The Federalist by Cody Wisniewski 5/31/2019
New York City is far from the only government with unconstitutional gun control laws on the books. Nearly every court in the nation has ignored Heller and McDonald.
The most important Second Amendment case in a decade may soon be argued before the Supreme Court. Meanwhile, a chorus of Democratic presidential candidates has recently called for stricter gun control. With so much at stake in N.Y. Rifle & Pistol Association v. City of New York, at least one question remains to be answered: Will the Supreme Court actually decide this case?
New York City has some of the strictest gun control laws in the country. Current law, for instance, prohibits licensed handgun owners from transporting their handguns outside city limits. (Yes, New York City really does prohibit this.) Handgun owners are considered criminals if they merely bring a handgun to a shooting range in the next town for a round of target practice.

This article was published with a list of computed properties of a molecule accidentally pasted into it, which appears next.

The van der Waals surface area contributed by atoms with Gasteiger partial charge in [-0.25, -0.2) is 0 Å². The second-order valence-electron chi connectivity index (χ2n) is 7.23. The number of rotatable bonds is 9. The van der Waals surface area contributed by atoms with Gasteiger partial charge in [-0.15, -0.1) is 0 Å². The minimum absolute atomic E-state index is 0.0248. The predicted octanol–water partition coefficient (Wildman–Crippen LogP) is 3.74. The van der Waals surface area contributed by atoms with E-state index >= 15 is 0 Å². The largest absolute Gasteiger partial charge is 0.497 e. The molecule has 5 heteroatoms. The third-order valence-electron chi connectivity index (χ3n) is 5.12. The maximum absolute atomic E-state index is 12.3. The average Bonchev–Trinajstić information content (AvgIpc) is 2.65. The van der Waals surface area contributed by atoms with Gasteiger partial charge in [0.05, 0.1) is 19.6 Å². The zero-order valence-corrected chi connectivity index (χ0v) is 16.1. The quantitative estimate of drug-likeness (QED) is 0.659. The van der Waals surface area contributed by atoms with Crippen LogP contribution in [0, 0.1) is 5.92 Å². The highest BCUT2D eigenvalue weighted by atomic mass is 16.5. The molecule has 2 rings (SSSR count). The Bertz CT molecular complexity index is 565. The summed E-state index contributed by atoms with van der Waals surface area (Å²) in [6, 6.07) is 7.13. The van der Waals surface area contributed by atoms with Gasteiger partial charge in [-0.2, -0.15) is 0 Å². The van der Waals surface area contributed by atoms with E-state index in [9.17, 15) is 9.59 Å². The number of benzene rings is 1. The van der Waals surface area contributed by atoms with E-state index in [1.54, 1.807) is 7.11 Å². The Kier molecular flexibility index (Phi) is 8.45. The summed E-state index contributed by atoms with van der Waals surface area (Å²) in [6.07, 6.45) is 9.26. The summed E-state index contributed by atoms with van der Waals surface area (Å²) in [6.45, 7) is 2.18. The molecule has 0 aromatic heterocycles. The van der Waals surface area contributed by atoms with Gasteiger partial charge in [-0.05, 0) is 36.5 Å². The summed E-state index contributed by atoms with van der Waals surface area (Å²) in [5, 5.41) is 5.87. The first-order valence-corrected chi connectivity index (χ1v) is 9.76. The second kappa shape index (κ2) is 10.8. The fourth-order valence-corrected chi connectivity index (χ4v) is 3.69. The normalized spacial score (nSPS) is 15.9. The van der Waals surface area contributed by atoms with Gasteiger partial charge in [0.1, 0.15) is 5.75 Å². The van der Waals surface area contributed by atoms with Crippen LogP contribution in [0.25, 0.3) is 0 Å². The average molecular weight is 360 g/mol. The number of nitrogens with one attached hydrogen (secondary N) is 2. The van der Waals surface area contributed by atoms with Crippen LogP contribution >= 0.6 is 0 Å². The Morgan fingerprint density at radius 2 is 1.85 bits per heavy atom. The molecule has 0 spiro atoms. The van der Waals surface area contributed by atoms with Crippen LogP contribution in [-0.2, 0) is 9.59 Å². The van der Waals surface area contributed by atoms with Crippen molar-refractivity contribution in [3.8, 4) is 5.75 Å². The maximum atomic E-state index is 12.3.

By subjecting NYC’s excessive regulations to constitutional scrutiny, the N.Y. Rifle case makes a good test of how far gun control advocates can go without running afoul of the lower courts. While NYC officials were comfortable with their regulation withstanding lower court scrutiny, early signs indicate they are well aware that they have gone beyond their constitutional limits—a fact the Supreme Court is not likely to miss. NYC officials already asked the Supreme Court to delay the case and are attempting to amend the law in question.
While the Supreme Court denied the request to put the case on hold, that does not mean the Supreme Court has to actually decide the case. If NYC officials successfully amend the challenged regulation, the Supreme Court could decide that there is no longer a current regulation to overturn, and therefore no need to decide the case.